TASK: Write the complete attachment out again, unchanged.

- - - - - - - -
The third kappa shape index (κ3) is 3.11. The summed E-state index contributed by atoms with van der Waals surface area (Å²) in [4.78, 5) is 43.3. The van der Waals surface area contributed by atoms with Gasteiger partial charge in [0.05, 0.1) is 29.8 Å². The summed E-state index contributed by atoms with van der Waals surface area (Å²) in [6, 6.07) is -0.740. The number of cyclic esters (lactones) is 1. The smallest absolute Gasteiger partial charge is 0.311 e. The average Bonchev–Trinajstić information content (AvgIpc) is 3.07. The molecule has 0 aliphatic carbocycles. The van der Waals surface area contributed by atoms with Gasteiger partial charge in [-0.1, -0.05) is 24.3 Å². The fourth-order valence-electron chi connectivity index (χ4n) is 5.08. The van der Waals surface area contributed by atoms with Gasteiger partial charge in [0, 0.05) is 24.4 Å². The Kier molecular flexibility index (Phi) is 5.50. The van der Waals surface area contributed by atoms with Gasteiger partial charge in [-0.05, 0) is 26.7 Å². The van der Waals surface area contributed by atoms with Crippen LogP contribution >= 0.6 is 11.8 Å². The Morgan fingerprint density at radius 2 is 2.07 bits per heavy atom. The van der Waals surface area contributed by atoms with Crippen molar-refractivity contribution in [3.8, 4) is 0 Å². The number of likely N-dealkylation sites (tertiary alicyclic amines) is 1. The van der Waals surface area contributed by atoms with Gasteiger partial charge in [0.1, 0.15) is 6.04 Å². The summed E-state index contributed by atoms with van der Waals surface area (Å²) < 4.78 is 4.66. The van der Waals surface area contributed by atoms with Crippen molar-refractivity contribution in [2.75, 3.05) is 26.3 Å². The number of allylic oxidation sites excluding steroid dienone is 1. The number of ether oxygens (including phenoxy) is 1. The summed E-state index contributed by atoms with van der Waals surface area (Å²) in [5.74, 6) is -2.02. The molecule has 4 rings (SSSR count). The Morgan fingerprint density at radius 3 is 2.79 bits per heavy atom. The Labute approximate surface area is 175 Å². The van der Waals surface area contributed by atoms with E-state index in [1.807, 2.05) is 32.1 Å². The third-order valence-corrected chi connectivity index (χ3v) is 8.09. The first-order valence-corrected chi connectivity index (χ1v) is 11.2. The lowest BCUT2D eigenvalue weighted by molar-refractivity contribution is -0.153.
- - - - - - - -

The third kappa shape index (κ3) is 3.11. The summed E-state index contributed by atoms with van der Waals surface area (Å²) in [4.78, 5) is 43.3. The van der Waals surface area contributed by atoms with Gasteiger partial charge in [0.05, 0.1) is 29.8 Å². The summed E-state index contributed by atoms with van der Waals surface area (Å²) in [6, 6.07) is -0.740. The number of cyclic esters (lactones) is 1. The smallest absolute Gasteiger partial charge is 0.311 e. The average Bonchev–Trinajstić information content (AvgIpc) is 3.07. The molecule has 0 aliphatic carbocycles. The van der Waals surface area contributed by atoms with Gasteiger partial charge in [-0.1, -0.05) is 24.3 Å². The fourth-order valence-electron chi connectivity index (χ4n) is 5.08. The van der Waals surface area contributed by atoms with Gasteiger partial charge in [0, 0.05) is 24.4 Å². The Kier molecular flexibility index (Phi) is 5.50. The van der Waals surface area contributed by atoms with Gasteiger partial charge in [-0.05, 0) is 26.7 Å². The van der Waals surface area contributed by atoms with Crippen LogP contribution >= 0.6 is 11.8 Å². The Morgan fingerprint density at radius 2 is 2.07 bits per heavy atom. The van der Waals surface area contributed by atoms with Crippen molar-refractivity contribution in [3.8, 4) is 0 Å². The number of likely N-dealkylation sites (tertiary alicyclic amines) is 1. The van der Waals surface area contributed by atoms with Gasteiger partial charge in [0.1, 0.15) is 6.04 Å². The summed E-state index contributed by atoms with van der Waals surface area (Å²) < 4.78 is 4.66. The van der Waals surface area contributed by atoms with Crippen molar-refractivity contribution in [2.75, 3.05) is 26.3 Å². The number of allylic oxidation sites excluding steroid dienone is 1. The number of ether oxygens (including phenoxy) is 1. The summed E-state index contributed by atoms with van der Waals surface area (Å²) in [5.74, 6) is -2.02. The molecule has 4 rings (SSSR count). The Morgan fingerprint density at radius 3 is 2.79 bits per heavy atom. The Labute approximate surface area is 175 Å². The van der Waals surface area contributed by atoms with E-state index in [1.807, 2.05) is 32.1 Å². The third-order valence-corrected chi connectivity index (χ3v) is 8.09. The first-order valence-corrected chi connectivity index (χ1v) is 11.2. The lowest BCUT2D eigenvalue weighted by molar-refractivity contribution is -0.153.